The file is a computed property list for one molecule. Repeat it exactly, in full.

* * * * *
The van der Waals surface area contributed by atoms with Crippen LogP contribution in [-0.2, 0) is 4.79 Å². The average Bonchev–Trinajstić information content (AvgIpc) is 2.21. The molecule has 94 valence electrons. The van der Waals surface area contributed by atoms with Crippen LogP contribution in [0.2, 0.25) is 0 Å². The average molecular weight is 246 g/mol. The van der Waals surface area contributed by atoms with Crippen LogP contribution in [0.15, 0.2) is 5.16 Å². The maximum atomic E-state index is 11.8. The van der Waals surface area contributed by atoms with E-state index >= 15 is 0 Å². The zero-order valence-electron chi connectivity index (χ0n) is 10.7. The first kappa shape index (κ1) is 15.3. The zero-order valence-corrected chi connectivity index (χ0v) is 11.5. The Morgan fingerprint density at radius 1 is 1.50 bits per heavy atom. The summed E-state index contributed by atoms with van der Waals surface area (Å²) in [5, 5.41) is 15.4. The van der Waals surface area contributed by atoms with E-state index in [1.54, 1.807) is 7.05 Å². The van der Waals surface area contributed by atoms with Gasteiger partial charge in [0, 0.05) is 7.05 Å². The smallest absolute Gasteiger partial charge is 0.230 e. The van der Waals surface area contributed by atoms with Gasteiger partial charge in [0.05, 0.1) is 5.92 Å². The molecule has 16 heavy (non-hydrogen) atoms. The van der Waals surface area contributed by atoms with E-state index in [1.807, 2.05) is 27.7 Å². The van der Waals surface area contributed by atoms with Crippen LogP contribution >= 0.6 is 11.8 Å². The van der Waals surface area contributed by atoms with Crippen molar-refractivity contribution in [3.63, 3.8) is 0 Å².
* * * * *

The van der Waals surface area contributed by atoms with Crippen LogP contribution in [-0.2, 0) is 4.79 Å². The average Bonchev–Trinajstić information content (AvgIpc) is 2.21. The molecule has 94 valence electrons. The van der Waals surface area contributed by atoms with Crippen LogP contribution in [0.2, 0.25) is 0 Å². The average molecular weight is 246 g/mol. The van der Waals surface area contributed by atoms with Crippen LogP contribution in [0.15, 0.2) is 5.16 Å². The maximum atomic E-state index is 11.8. The van der Waals surface area contributed by atoms with E-state index >= 15 is 0 Å². The zero-order valence-electron chi connectivity index (χ0n) is 10.7. The first kappa shape index (κ1) is 15.3. The zero-order valence-corrected chi connectivity index (χ0v) is 11.5. The Morgan fingerprint density at radius 1 is 1.50 bits per heavy atom. The summed E-state index contributed by atoms with van der Waals surface area (Å²) in [5, 5.41) is 15.4. The van der Waals surface area contributed by atoms with E-state index in [1.54, 1.807) is 7.05 Å². The van der Waals surface area contributed by atoms with Gasteiger partial charge in [0, 0.05) is 7.05 Å². The smallest absolute Gasteiger partial charge is 0.230 e. The van der Waals surface area contributed by atoms with Gasteiger partial charge in [0.05, 0.1) is 5.92 Å². The molecule has 16 heavy (non-hydrogen) atoms. The van der Waals surface area contributed by atoms with E-state index in [1.807, 2.05) is 27.7 Å². The van der Waals surface area contributed by atoms with Crippen LogP contribution >= 0.6 is 11.8 Å². The van der Waals surface area contributed by atoms with Crippen molar-refractivity contribution in [3.63, 3.8) is 0 Å².